Hike Journal - Kilauea Iki
by Lisa Frein, 2003
Kilauea Iki is a collapse crater adjacent to the main summit caldera of the active volcano, Kilauea. Beginning in August of 1959, geologists at the Hawaiian Volcano Observatory began detecting a swarm of deep earthquakes on seismographs located at the observatory. By early October, measurements indicated that the summit of Kilauea was beginning to inflate with new magma. From mid-September to November 1, more than 1,000 earthquakes were being detected. By November 14, all the activity beneath the surface had increased tenfold indicating that magma was making its way to the surface. At 8:08 p.m. that same day, an eruptive fissure broke through the south wall of Kilauea Iki Crater. Continuous fountaining occurred from a solitary vent located on the crater wall about 20 m above the small west crater of Kilauea Iki.
The lava rapids were described as “a bright orange, incandescent, twisting ribbon that made a slurred gurgling sound as it glided past. At the bottom of the cascade a stationary wave of lava, similar in appearance to a standing water wave in rapids, crested 1 m above the sluggish river and disappeared beneath the frozen crust of the lake.”
The lava fountain reached heights of 60-80 m by morning on November 17, and cinder, spatter, and pumice were falling onto the south rim of Kilauea Iki Crater. The falling fragments began to build a new cinder cone, which was eventually named Pu’u Pua`i (gushing hill).
A total of 71 million m³ of lava was ejected during the month long eruption, however because of all the drainbacks only 8 million m³ of lava actually remained in the crater when the eruption was over. The eruption stopped on December 20, 1959. For a more detailed description of the eruption please see: http://hvo.wr.usgs.gov/kilauea/history/1959Nov14/
Into the Rainforest:
On the way down, there is an abundance of ferns known as the hapu’u pulu distinguished by their three feather-like divisions or tri-penate formation. And of course, I am surrounded by the `ohi’a, the most abundant tree in the forest, holding on to its red lehua blooms. There are several bends in the trail helping me to make my way down to the caldera floor. There are also benches provided which I will make use of when ascending back to the top of the trail. Every detail of a tropical rain forest seems to be duplicated magnificently here that I almost forget I am on top of a volcano. Birds: There are songs of birds surrounding me like the ‘apapane (Hawaiian honeycreeper) feeding on the lehua and the `i`iwi (another type of Hawaiian honeycreeper) named for its song.
Across the caldera floor:
As I reach the bottom of the trail leading to the caldera floor I can begin to see the difference in landscape and feel the difference in climate. From walking through cool wet land, I now enter hot, dry, windy land. And as the vegetation lessens, the surface hardens. Stepping onto the caldera floor means a mile hike across a hardened lava flow from 1959, 21 years before I was born. It amazes me to see the rippled land from the pahoehoe flows. I imagine this is what the ocean would look like if frozen in a few seconds.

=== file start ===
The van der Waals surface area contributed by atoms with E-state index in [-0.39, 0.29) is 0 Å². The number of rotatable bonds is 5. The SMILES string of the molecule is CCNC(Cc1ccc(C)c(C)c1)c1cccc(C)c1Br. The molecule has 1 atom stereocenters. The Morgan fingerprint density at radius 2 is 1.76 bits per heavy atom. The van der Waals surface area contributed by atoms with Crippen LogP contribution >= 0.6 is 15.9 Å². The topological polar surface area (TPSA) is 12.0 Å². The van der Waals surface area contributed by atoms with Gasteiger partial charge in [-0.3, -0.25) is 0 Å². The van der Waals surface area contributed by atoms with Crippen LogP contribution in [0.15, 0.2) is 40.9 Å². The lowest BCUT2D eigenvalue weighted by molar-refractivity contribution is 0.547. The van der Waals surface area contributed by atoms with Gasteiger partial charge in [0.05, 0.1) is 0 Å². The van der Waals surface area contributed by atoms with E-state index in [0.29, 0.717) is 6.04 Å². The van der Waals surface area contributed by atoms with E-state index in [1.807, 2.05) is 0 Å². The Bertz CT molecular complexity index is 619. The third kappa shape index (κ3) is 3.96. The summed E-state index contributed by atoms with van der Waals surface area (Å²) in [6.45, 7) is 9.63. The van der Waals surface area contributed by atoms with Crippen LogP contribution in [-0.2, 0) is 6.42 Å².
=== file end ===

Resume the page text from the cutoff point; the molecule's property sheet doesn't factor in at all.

But what amazes me more is to see a tree, the prevalent ‘ohi’a, growing in one of the cracks still holding on to its beautiful lehua flower. Taking a step back, I look up to see the lush forest I just left and the rim of this caldera I was on top of moments ago. I feel like I have gone from person to ant as I know that’s what I look like from above.
Continuing my trek across the caldera, I see puffs of smoke coming up from the ground. On a closer look, I see steam vents, small holes with steam coming up from the ground, proof that the ground beneath me is still cooling off.
There is a faint path to follow across the caldera floor where many visitors have walked before me and many will walk behind me to see the incredible life of Kilauea Iki. As you walk along this path to ascend back up the cliff, another type of vegetation is thriving in the cracks of the crater.
Ascending to the top:
It can get a little tricky on this side because several other trails intersect at a certain point, but following the signs and taking right turns keeps me on the right path. And now I have a better idea of where I am and what trails to take next time.
I stop to notice the boulders along side of the trail, bringing me back to the reality that this was the site of a volcanic eruption with rockslides and all. As beautiful as it is today, I would not have wanted to be here in 1959. Here I take full advantage of the benches provided. As I make my way back to the top I see the overwhelming amount of non-native ginger taking over the forest floor. I also see why the park is working to remove it so that the natural beauty of Hawai’i can shine through.
Back at the top:
Did You Know?
`A`ali`i (Dodonaea viscosa) is an important shrub with many traditional Hawaiian uses. Its hard and durable wood makes a fine spear. Seed pods are fashioned into beautiful lei, while its red capsules can be boiled to make dye.